While the actual history of this matter is probably not so clear cut, the real connection between unaccountability, patronage and corruption is made crystal clear in that film. How many Catholic churchmen are aware that their own unaccountability, allied to their own power of patronage, is a deeply corrupting circumstance in their own Church?

Take the simple fact that a bishop has virtually absolute discretion in the matter of clerical appointments, and very considerable leverage in the matter of appointments in most Catholic schools. Can this encourage independence of mind and intellectual and moral integrity in present circumstances in the Catholic educational system? My own experience and recent observation strongly indicate the contrary.

The Ledwith Case

Take, for example, what is now known as the Ledwith affair. The Ferns Report concluded that the bishop trustees of Maynooth had been seriously mistaken in their reaction to the reporting by Maynooth Dean Gerard McGinnity in 1984 of inappropriate behaviour by Monsignor Ledwith in relation to young seminarians. While Fr McGinnity had been sacked for his effrontery, Ledwith had been promoted to the presidency of the college – but had later been compelled to resign.

The McCullough Report into that affair had also discovered that Ledwith was believed to have ‘too much interest in a few’ of the Maynooth seminarians. It also declared that the investigation undertaken by some of the bishop trustees of Maynooth into McGinnity’s report had been inadequate. Ledwith’s rapid rise, and the trustees’ brusque treatment of McGinnity, suggest also that whereas Ledwith was a firm favourite of those bishops in 1984, McGinnity most definitely was not.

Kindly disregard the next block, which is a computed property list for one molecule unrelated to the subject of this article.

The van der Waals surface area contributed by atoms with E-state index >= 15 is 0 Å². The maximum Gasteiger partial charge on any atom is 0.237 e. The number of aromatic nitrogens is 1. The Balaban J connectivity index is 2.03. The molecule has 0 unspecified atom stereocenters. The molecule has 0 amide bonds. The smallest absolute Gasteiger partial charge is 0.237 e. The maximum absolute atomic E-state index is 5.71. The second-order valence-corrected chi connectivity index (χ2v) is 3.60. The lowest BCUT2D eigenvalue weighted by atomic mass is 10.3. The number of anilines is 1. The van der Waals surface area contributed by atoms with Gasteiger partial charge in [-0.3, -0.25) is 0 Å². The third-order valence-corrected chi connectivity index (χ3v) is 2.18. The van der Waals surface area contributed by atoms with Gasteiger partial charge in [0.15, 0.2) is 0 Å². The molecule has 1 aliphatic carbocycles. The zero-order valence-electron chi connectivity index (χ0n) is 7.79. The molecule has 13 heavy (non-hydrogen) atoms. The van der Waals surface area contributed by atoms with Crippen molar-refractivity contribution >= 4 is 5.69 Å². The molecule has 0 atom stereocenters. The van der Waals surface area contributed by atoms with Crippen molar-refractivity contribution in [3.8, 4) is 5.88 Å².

Favouritism and patronage are close cousins. The power of an academic in a university to help or hinder a student is notoriously prone to corruptive exploitation. So, visibly, is the power of a bishop trustee of Maynooth to help or hinder a member of the Maynooth staff by promotion or the contrary. That bishop trustees are not accountable to the Church community they serve is now a circumstance deeply troubling to that Church community. The People of God should not need to be beholden to secular institutions to regulate the leaders they themselves finance. Many are already asking why their Church contributions should be less effective in making their bishops accountable than their state taxes and their television licence fees.